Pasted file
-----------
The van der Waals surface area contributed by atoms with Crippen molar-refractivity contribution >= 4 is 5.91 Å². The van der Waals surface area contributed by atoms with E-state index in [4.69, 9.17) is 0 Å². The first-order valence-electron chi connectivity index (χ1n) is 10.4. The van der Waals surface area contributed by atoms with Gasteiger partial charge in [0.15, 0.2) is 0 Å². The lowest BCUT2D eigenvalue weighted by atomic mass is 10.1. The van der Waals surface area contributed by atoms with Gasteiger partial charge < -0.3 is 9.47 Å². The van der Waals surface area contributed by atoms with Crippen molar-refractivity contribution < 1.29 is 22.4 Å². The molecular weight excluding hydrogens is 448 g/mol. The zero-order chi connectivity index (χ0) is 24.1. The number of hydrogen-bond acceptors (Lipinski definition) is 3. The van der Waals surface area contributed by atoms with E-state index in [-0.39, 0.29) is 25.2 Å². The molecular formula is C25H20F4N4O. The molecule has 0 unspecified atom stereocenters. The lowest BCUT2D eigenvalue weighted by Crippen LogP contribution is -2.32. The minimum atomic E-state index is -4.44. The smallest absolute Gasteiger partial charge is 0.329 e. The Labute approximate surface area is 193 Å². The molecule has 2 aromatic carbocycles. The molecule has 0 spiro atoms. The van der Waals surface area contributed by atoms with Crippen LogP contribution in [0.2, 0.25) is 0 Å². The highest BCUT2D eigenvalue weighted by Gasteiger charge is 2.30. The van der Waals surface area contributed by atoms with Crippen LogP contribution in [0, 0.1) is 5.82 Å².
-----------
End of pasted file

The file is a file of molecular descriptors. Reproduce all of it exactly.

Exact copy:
The van der Waals surface area contributed by atoms with Crippen molar-refractivity contribution >= 4 is 5.91 Å². The van der Waals surface area contributed by atoms with E-state index in [4.69, 9.17) is 0 Å². The first-order valence-electron chi connectivity index (χ1n) is 10.4. The van der Waals surface area contributed by atoms with Gasteiger partial charge in [0.15, 0.2) is 0 Å². The lowest BCUT2D eigenvalue weighted by atomic mass is 10.1. The van der Waals surface area contributed by atoms with Gasteiger partial charge < -0.3 is 9.47 Å². The van der Waals surface area contributed by atoms with Crippen molar-refractivity contribution < 1.29 is 22.4 Å². The molecular weight excluding hydrogens is 448 g/mol. The zero-order chi connectivity index (χ0) is 24.1. The number of hydrogen-bond acceptors (Lipinski definition) is 3. The van der Waals surface area contributed by atoms with E-state index in [-0.39, 0.29) is 25.2 Å². The molecular formula is C25H20F4N4O. The molecule has 0 unspecified atom stereocenters. The lowest BCUT2D eigenvalue weighted by Crippen LogP contribution is -2.32. The minimum atomic E-state index is -4.44. The smallest absolute Gasteiger partial charge is 0.329 e. The Labute approximate surface area is 193 Å². The molecule has 2 aromatic carbocycles. The molecule has 0 spiro atoms. The van der Waals surface area contributed by atoms with Crippen LogP contribution in [0.2, 0.25) is 0 Å². The highest BCUT2D eigenvalue weighted by Gasteiger charge is 2.30. The van der Waals surface area contributed by atoms with Crippen LogP contribution in [0, 0.1) is 5.82 Å².